4. Well I am petitioning the Berkeley city council to pay for your bar bills the entire time you're out here training for and competing in the 2011 Laser Masters Worlds.

    I hope that doesn't cost them more than SF's deal with Ellison.

  5. There seems to be no shortage of things for us to be incensed about when it comes to money and who has it and who doesn't.
    What would happen if they gave an America's Cup and nobody came?
    Been contemplating the power of the boycott for years now. How much abuse does it take before people say no more?
    It makes me sick that a man as rich as Ellison should be bribed to bring his show to town. I know that's how things work, but it still gets to me.

  6. Yes Michael, I'm afraid that is exactly how things work.

    This is one of those rare instances where the wealthy have been forced to rinse out their lucrative laundry in public. Those of us who are underlings have gotten a little peek at The Deal.

    Where the next America's Cup, or the next Olympics, or the next political convention is held has virtually nothing to do with what is best for the participants (in this case, the actual sailors). I think it's a laugh to hear the folks who decide these things talk about what's in 'the best interest of the sport of sailing'.

    You and I might debate the merits of a venue's sailing winds or viewing accessibility to the public, but, in the end, those things have almost nothing to do with it, despite all of the flowery language in the press releases and sound bites.

    I'm so disillusioned.

  7. It would seem that the Golden Gate Yacht Club is acting like one of those professional sports franchises who blackmail their home city to build them a new stadium under the threat of taking their ball away and playing in some other city. I guess Newport was just a pawn in GGYC's home town land grab.

  8. I don't think anyone at the GGYC is calling the shots here. They're probably some of the few who are involved in this who actually want to see the Cup here for the 'right' reasons - because it would be a great setting for the Cup and locals would support it enthusiastically.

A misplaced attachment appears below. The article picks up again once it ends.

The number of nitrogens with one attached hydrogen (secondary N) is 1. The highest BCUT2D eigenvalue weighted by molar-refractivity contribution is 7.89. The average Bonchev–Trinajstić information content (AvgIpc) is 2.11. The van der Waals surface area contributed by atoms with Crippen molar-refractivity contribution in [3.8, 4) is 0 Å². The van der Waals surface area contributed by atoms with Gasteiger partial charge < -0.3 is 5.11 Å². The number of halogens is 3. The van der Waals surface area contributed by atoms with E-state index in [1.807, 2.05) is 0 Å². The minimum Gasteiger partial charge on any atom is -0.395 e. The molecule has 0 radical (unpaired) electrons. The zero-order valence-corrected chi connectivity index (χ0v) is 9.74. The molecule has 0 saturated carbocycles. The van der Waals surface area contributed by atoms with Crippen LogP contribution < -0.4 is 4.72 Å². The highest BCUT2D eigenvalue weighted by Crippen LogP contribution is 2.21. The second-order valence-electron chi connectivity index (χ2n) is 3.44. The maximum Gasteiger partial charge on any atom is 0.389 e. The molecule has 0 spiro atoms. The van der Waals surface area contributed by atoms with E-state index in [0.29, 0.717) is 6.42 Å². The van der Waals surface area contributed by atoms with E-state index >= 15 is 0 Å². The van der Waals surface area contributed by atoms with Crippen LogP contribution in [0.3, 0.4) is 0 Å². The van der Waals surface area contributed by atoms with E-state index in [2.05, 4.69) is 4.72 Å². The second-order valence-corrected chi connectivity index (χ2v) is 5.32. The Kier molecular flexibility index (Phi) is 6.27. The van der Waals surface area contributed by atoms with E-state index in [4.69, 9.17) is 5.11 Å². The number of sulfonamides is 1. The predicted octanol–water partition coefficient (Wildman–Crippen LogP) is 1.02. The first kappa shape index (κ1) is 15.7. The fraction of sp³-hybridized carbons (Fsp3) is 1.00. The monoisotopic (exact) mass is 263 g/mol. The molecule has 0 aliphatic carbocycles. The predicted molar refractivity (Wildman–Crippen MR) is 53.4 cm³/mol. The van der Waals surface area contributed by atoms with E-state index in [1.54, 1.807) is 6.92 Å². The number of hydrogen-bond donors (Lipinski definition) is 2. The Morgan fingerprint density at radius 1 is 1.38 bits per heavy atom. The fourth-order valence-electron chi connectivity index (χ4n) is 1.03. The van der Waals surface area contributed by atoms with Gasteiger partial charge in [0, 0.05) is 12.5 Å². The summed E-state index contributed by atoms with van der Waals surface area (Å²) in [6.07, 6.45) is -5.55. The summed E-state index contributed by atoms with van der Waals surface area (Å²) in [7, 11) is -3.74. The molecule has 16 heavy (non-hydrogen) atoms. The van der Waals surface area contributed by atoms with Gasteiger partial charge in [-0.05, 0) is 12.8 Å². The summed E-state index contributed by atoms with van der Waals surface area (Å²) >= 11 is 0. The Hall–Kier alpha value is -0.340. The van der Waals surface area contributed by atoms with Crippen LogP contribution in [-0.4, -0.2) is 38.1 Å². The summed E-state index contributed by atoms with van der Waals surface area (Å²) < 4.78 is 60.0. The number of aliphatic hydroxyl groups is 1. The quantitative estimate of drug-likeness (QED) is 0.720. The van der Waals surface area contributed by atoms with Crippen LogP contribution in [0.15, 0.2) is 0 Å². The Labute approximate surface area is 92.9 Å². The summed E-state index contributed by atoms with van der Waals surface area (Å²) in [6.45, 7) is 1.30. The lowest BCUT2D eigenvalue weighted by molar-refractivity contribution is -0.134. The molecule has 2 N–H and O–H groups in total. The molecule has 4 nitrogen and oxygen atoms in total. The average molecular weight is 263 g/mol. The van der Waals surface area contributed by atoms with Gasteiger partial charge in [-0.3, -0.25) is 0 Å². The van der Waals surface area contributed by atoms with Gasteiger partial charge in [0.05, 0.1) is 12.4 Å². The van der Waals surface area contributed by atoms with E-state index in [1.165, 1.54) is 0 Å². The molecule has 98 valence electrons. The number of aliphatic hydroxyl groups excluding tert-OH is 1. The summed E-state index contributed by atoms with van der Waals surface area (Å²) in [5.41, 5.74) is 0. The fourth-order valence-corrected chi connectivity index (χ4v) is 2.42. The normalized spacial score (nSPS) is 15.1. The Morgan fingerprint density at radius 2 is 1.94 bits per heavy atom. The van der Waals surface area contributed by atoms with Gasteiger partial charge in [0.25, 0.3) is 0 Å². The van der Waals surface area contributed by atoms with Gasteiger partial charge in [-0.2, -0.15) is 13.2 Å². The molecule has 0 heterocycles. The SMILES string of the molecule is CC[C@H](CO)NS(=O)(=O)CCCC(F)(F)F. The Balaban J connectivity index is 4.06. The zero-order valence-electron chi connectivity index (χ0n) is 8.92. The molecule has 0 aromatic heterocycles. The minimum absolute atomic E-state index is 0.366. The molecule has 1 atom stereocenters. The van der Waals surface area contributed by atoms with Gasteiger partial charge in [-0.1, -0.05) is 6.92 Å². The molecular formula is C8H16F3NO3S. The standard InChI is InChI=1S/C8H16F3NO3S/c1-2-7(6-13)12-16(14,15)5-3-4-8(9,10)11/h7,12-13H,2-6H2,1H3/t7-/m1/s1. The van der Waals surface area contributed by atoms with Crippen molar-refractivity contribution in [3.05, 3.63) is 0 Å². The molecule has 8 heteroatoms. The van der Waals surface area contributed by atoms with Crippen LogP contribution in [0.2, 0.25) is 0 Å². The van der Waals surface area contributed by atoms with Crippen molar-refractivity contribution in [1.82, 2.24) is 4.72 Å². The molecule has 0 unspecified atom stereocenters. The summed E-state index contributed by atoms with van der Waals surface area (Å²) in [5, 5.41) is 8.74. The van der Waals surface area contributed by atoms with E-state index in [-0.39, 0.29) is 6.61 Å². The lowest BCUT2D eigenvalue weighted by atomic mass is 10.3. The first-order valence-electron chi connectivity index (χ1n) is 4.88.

While this may be a great place to sail, there is nothing in place that could possibly serve as a base for an AC event.

    The only place with enough space is a series of abandoned piers south of the Bay Bridge. They're abandoned because (as I understand it) no one has the bucks to repair the pilings and supporting structure to make them sound enough to build on.

    Until now, the cost to fix couldn't have been recovered from any reasonable development project. And before the prospect of the Cup came along, any private developer would have had a nightmare of environmental and legal hurdles to clear, too.

    Now, though, the city is promising to magically make all of the red tape go away if someone would just please step in and pay to fix the piers.

    The original plan was to reward Ellison with the long-term leases if he agreed to kick in the $170 million or so it would cost to fix up the piers. But now, in the final terms, mysteriously, there's no longer any mention of Ellison funding that.

    Instead, the city is looking to raise the money on its own and from outside sources. I think this story will only get juicier as time goes on.

  9. It would seem that GGYC has sold its soul to Lawrence Joseph Ellison to the extent that LJE and GGYC are synonymous when it comes to the business arrangements by which they are ripping off the citizens of San Francisco. Note that the "terms" are written as if it is a committee of GGYC (acting on behalf of some shadowy "event authority") who is contracting with the City . Yet we all know that it is LJE who is calling the shots and who will reap the windfall from this extraordinary gift of public assets.

    GGYC no longer exists as a independent yacht club in any real sense of the word. It is a wholly owned subsidiary of LJE.

  10. I agree with this point with you Like every other city in this country, SF is scratching, trying to figure out ways to just keep the lights on. Along comes a plum worth an estimated $1.2 billion and the supes are gonna say "no" to that?